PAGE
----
UITextView for that matter) have a
defaultParagraphStyle attribute where you can set the text’s line height. That works swell – if you display text statically. Once the user can enter something, you can run into trouble: It’s your usual RTF nightmare. I know this behavior from rich text editors; and I developed my own way to make sense of it in the process. It might not be what is really going on, but it’s a good heuristic: it’s just like the opposite of making a word bold, placing your cursor after that word, type, and get more bold text. There, the “bold text” information is carried on. The cursor inherits this info from the character left to it. But if you start at the beginning of a line, your cursor will not inherit what comes afterward. And since there is nothing before its position, it starts with empty info, and thus empty line height settings. Since the whole paragraph is affected by this, the latest change wins. Beginning to type at the beginning of a paragraph with empty paragraph settings removes them from what comes afterwards.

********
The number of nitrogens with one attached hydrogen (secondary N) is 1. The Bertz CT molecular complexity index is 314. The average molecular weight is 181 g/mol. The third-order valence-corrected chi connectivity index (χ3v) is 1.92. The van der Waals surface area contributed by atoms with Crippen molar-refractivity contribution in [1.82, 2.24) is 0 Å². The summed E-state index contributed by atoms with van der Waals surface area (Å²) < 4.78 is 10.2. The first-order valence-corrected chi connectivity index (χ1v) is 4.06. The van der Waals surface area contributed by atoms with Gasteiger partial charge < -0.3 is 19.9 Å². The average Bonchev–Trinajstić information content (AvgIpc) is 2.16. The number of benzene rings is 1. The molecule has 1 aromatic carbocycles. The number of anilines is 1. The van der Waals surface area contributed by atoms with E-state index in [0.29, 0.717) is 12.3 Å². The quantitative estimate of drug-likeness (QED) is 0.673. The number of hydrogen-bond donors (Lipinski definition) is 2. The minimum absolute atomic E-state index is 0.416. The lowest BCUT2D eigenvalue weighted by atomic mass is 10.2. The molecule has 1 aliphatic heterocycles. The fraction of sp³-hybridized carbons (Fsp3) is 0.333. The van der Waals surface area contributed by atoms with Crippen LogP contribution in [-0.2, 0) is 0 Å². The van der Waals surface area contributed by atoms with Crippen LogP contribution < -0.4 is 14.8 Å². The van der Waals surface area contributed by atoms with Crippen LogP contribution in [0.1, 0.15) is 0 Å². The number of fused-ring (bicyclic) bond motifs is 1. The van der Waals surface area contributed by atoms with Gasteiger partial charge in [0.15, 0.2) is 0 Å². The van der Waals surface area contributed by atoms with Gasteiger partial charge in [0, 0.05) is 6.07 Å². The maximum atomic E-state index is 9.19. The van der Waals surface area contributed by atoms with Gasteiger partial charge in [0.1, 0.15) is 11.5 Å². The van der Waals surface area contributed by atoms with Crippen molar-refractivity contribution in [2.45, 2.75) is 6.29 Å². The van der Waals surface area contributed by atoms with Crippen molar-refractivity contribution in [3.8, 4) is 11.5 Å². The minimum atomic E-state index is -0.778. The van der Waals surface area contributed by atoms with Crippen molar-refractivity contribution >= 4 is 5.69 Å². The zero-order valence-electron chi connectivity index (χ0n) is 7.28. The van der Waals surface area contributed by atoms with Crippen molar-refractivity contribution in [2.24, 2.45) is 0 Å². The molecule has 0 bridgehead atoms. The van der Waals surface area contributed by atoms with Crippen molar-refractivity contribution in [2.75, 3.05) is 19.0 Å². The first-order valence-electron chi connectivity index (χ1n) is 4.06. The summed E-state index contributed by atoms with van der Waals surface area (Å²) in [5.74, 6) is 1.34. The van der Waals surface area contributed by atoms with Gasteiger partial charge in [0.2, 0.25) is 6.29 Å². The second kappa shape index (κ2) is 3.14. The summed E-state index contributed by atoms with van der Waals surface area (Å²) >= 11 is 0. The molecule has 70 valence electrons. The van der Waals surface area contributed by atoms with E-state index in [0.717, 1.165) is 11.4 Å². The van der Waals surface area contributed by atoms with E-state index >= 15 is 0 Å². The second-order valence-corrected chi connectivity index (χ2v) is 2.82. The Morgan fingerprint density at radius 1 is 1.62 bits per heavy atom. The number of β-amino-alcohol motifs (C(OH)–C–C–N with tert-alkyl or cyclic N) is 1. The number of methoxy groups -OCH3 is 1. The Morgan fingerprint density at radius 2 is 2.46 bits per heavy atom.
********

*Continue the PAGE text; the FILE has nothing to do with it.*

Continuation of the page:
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I like this interactive guide a lot, because it focuses on basic rules of nice-looking typography which result in a quite beautiful example page.
The reference to http://modularscale.com/ was nice, although I seem to fare well with a selection of the traditional scale: 16, 18, 21, 24, 36 (measured in
pt; I use